Resource Development Council



The U.S.  Forest Service has released in draft form a revised land and resource management plan for the 16.8 million acre Tongass National Forest.  The plan will guide multiple-use activities, including logging and mining, in the nation’s largest national forest.

RDC is supporting Alternative 7, which is the only alternative that truly strikes a balance among multiple uses.  It provides a sufficient volume of “economic” timber to restore full integration in the region’s ailing forest products industry and to improve the economics of potential mineral development.  Full implementation of the alternative would revitalize the industry and greatly boost the economy of local communities.

Alternative 7 would still leave approximately 80 percent of the old-growth timber undisturbed in perpetuity and 75 percent of the Tongass undeveloped.

RDC encourages its members to submit comments supporting Alternative 7 by April 12.  For details, see RDC Action Alert at


The Ninth Circuit Court of Appeals recently stated it intends to reverse a lower court’s decision authorizing Coeur Alaska to use a small lake for disposal of tailings from its Kensington Mine 45 miles from Juneau.

A plan authorizing disposal of the mine’s waste rock was permitted by the U.S.  Army Corps of Engineers as it had the least environmental impact compared to other options.

Construction of the mine’s tailings facility was halted last summer pending the outcome of an appeal by three Southeast Alaska environmental groups.  Work on other portions of the project has continued.

The Court said it intends to reverse a district court decision, vacating the permits and the Record of Decision authorizing the use of Lower Slate Lake as a disposal facility.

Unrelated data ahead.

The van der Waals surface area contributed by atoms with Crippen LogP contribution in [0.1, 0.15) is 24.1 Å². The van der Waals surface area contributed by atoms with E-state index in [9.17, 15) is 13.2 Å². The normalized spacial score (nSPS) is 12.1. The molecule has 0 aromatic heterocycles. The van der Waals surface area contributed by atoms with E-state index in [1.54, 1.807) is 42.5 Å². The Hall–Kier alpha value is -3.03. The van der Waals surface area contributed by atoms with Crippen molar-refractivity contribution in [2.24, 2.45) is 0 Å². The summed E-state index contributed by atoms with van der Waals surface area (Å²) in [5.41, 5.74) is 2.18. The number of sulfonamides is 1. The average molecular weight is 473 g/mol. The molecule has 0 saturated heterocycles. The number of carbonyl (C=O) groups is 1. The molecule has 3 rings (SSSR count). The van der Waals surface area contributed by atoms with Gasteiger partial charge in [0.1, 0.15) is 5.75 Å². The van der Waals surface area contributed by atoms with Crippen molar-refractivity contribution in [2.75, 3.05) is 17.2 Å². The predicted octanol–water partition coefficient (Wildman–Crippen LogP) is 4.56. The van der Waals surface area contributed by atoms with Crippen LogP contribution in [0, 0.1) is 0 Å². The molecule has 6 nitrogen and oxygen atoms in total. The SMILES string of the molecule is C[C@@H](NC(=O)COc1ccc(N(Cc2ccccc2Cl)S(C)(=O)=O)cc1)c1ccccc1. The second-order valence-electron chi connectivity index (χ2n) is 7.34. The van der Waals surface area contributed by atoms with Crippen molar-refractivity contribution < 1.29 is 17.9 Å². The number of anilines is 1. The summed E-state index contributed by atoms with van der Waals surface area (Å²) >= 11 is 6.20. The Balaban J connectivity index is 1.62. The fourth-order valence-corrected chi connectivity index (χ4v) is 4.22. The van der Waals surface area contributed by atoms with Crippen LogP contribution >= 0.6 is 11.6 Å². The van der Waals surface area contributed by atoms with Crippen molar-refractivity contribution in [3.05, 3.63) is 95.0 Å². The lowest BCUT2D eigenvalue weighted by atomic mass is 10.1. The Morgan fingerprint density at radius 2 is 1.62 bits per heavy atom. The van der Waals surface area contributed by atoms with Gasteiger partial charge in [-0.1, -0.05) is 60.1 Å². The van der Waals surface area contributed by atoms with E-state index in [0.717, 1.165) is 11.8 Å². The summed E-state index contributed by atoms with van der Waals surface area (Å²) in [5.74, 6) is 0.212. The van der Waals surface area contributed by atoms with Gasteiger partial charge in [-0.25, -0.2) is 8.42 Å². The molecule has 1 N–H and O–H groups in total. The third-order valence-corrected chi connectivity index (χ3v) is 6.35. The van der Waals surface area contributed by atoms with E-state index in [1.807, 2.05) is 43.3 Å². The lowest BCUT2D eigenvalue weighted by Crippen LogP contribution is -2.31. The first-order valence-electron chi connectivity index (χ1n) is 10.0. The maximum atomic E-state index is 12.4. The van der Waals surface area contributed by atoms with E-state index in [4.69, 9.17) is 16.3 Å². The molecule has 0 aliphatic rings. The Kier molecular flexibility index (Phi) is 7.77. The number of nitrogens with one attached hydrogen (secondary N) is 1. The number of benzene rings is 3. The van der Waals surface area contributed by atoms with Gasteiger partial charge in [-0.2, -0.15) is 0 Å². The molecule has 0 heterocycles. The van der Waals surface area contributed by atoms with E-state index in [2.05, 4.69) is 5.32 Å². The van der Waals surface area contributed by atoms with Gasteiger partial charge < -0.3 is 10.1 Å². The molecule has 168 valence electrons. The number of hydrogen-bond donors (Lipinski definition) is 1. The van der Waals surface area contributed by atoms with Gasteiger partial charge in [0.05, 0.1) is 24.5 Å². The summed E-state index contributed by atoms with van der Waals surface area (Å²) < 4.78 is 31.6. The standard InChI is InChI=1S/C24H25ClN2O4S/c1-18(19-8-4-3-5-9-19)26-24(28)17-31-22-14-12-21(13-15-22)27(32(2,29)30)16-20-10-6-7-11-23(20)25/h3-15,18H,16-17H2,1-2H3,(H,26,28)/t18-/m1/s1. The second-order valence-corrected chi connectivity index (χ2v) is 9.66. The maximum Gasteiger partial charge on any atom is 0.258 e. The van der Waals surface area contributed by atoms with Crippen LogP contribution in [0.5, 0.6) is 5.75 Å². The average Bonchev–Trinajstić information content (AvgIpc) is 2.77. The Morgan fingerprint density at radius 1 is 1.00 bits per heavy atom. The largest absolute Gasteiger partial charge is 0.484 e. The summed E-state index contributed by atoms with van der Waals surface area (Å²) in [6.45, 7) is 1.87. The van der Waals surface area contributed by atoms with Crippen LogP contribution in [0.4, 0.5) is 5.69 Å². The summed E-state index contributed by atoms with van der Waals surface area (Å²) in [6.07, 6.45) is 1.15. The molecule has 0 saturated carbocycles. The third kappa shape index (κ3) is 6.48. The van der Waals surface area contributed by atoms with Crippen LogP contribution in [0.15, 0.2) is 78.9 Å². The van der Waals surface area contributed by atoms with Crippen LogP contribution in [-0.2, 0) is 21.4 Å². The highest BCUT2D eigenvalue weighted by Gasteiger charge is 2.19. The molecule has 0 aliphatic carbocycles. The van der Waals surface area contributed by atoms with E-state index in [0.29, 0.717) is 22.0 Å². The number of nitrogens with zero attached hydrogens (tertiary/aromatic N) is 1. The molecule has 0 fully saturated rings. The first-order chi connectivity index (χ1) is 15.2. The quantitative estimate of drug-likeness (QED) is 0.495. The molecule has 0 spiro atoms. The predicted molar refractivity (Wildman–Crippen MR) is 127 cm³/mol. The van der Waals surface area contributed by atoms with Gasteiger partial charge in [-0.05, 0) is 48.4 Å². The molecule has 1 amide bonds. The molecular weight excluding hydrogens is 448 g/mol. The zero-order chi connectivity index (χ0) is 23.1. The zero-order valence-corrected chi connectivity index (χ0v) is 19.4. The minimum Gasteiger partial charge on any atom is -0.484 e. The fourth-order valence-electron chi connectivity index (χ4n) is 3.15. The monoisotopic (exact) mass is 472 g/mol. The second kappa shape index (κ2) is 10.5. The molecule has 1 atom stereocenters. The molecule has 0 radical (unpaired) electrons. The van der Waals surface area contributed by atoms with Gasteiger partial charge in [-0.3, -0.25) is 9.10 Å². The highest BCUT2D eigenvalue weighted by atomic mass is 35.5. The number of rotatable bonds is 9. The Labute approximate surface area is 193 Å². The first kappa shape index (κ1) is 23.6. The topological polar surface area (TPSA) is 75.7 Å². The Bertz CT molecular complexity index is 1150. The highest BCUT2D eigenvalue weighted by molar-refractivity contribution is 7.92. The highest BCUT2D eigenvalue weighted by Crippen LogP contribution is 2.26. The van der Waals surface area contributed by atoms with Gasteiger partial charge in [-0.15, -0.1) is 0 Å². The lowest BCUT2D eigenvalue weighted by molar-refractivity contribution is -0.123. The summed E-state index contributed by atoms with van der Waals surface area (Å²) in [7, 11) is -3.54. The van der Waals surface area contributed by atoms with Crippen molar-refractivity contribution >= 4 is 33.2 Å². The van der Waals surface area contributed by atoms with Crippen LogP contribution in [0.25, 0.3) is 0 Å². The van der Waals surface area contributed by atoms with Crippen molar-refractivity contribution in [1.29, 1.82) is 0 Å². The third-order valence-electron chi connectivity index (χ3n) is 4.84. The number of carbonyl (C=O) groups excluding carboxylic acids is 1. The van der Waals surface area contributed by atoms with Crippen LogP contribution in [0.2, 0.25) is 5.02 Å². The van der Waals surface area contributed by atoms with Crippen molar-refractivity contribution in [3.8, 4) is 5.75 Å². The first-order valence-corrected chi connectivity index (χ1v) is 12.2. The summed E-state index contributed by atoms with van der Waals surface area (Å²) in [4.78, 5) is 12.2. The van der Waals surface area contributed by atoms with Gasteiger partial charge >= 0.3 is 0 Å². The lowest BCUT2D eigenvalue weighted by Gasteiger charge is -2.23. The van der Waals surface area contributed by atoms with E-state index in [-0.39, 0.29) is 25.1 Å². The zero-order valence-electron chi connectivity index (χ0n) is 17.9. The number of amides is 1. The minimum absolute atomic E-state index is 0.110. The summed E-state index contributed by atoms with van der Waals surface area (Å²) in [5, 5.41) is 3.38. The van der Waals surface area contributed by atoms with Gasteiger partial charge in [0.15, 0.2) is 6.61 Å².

After mining, the reclaimed lake would be three times larger than its current size.  The larger lake would have improved productivity and aquatic habitat.  Native fish would be restocked.  Currently the lake is relatively unproductive and naturally-occurring water quality does not presently meet state standards.



The U.S. Army Corps of Engineers has reinstated a permit that would allow the Rock Creek Mine near Nome to move forward.

A permit was issued in August, but was suspended in December in response to a lawsuit filed in the U.S. District Court.

The Corps announced last month that it had determined Alaska Gold Company’s permit was consistent with applicable laws and regulations.  The modified permit makes changes in wetlands mitigation and reduces the amount of wetland acreage utilized.



RDC submitted comments to the Alaska Board of Game opposing Proposition 204, which calls for the Board to recommend to the Legislature the establishment of a wildlife refuge north of the Denali Highway and west of the Richardson Highway.  The intent of this proposal is to stop hard rock mining in an area selected by the state for its high mineral potential.  RDC also sent comments to the Alaska Board of Fisheries opposing the creation of a fish refuge near the Pebble copper and gold prospect in Southwest Alaska.



In a letter to the Bureau of Land Management, RDC supported Alternative B in the Bay Area Draft Resources Management Plan, which would provide maximum access to oil, gas and mineral resources in the Bristol Bay region.

RDC noted the planning area is rich in mineral resources and Alternative B would encourage responsible resource development in an economically-challenged region.

Forty-three percent of the region is permanently closed to mineral development.  Of the federally-managed lands, only 1.4 percent or 152,746 acres are open to mineral entry.

RDC said the federal government should honor the “no more” principle of the Alaska National Interest Lands Conservation Act which implied no more administrative or legislative set asides of federal lands in Alaska.  RDC believes other alternatives in the plan would compromise that principle.  “New restrictions and closures of significant portions of the region to mineral entry is not necessary since the existing regulatory and permitting process provides extensive protection to our lands, wildlife and other resource users,” RDC said.  The Bay planning area is under-explored for mineral resources due to land closures and poor access.